Trust in the Lord, and do good;
Dwell in the land, and feed on His faithfulness.
Delight yourself in the Lord, and He will give you the desires of your heart.
As I mentioned in my last post, and probably elsewhere on this blog (apparently I have to level up to add a search engine, so it would appear I am no better equipped than you to search my own blog! If I repeat myself sometimes, I'm really very sorry; it probably didn't show up on my Google search!) Psalm 37: 3-4 has been a very important part of the Bible to me.
How to 'dwell in the land and feed on His faithfulness'--in other words, be content, right where you are? To praise Him in the hallway, while you wait to see what doors open?
It is important for the Christian to cultivate joy and thankfulness--the two really come together, and are very much more related than today's marketing media likes to think--in a world where there is so much to be sad about; but also because we worship a God of which there is so much to be joyful and thankful for. I would say, from my own experience, that it is important to your spiritual growth--one of the biggest spiritual steps in my own journey, which transformed how I related to God and how I related Him to my life, was learning to connect Him to joy, and thankfulness. (Steve DeWitt's Eyes Wide Open and Greg Gilbert's What is the Gospel. I know I've written on both books before here; and more importantly, Google assures me it is so, so I'm able to provide the links above.)
And I've also realized gradually that in order to be thankful, and happy, you sometimes have to be very purposeful about it. We like to think that happiness and thankfulness are effortless emotions that spring naturally to our hearts when we're in some beautiful situation--facing a glorious sunset on a beach during a holiday without a care in the world, when your loved ones throw you a surprise party and shower you with affection and gifts. God does a miracle in your life or gives you the great desire of your heart. Of course, you'd be thankful. Of course, you'd be joyful. How could you not, in those circumstances?
It is that effortless--sometimes. The problem is that if we expect those moments to be the only times we experience those emotions, we're not going to have very much of either emotion in our lives. That nice fuzzy feeling hits you for one beautific moment and then fades rapidly as we get used to it, and very soon vanishes completely; you barely remember it when something bad happens.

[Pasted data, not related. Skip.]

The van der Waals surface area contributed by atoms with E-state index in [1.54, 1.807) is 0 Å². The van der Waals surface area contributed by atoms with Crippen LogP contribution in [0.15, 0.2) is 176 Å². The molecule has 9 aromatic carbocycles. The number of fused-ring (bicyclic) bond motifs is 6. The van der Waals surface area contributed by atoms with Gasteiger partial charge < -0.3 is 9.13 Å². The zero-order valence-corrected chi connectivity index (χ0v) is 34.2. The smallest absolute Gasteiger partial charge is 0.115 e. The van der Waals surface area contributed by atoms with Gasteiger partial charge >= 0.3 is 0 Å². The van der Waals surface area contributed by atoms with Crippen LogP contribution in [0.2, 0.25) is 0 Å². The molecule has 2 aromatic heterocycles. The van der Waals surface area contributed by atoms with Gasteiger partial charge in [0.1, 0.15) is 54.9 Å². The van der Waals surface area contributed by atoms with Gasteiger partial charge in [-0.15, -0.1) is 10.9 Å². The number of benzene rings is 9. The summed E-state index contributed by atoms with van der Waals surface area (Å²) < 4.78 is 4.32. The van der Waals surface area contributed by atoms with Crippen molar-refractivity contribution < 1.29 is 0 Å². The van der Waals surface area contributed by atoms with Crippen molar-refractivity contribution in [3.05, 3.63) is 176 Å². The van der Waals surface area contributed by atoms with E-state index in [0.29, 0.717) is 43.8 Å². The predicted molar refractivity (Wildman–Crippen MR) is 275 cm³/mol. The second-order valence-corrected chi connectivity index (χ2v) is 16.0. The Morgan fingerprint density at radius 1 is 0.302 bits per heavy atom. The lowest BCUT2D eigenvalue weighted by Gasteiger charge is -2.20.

People let you down. People are difficult and hard to love, as much as they want and need to be loved. Life isn't a series of #blessed moments.
And in fact if we expect to only feel thankfulness and joy towards God when we have such experiences in our lives, we've got a lot of spiritual maturity to grow into, and we have only a superficial understanding of Who He is and what He can do.
I've been working out my own interpretation of what Psalm 37:3-4 means over the years, as I nurture hopes and dreams and experience disappointment and disillusion.
Dwell in the land, and feed on His faithfulness. To me, that has been a call to cultivate contentment for my current situation, and likewise faith for the future based on the knowledge of God's faithfulness proven in the past.
Cultivating contentment in turn has sometimes meant making myself set aside my prejudice and emotions to acknowledge things I didn't care to acknowledge. Consciously appreciating the good in people even as I see their weaknesses. Learning to better understand myself and fathom how accurate, how worthy, are those 'desires of my heart'. At any rate, so far it has always cost me effort in the beginning, showing me that contentment at its most poignant is a frame of mind rather than a passive emotion; because Christian contentment--which focuses on God--is based on the objective truth of His attributes.
Contentment is the opposite of self-entitlement, after all, and it always costs us effort to let go of our intrinsically self-centered perspective and feelings.
The wonderful thing is that it isn't all, paradoxically, effort. Because--as mentioned earlier--happiness, which is very much an emotion, stems from contentment. When we learn to let go of our self-entitlement, when we admit that goodness is not deserved but given, when we recognize God's gifts, our eyes are immediately opened to enjoy and appreciate and use our life better than we did before--right where we are, with exactly what we have. Which is a very real kind of happiness. To be reminded of His faithfulness, and to see how we depend on it, are living on it--'feeding' on it--every day, all the time.
a small voice
Ci thinks some of God's greatest blessings to mankind are
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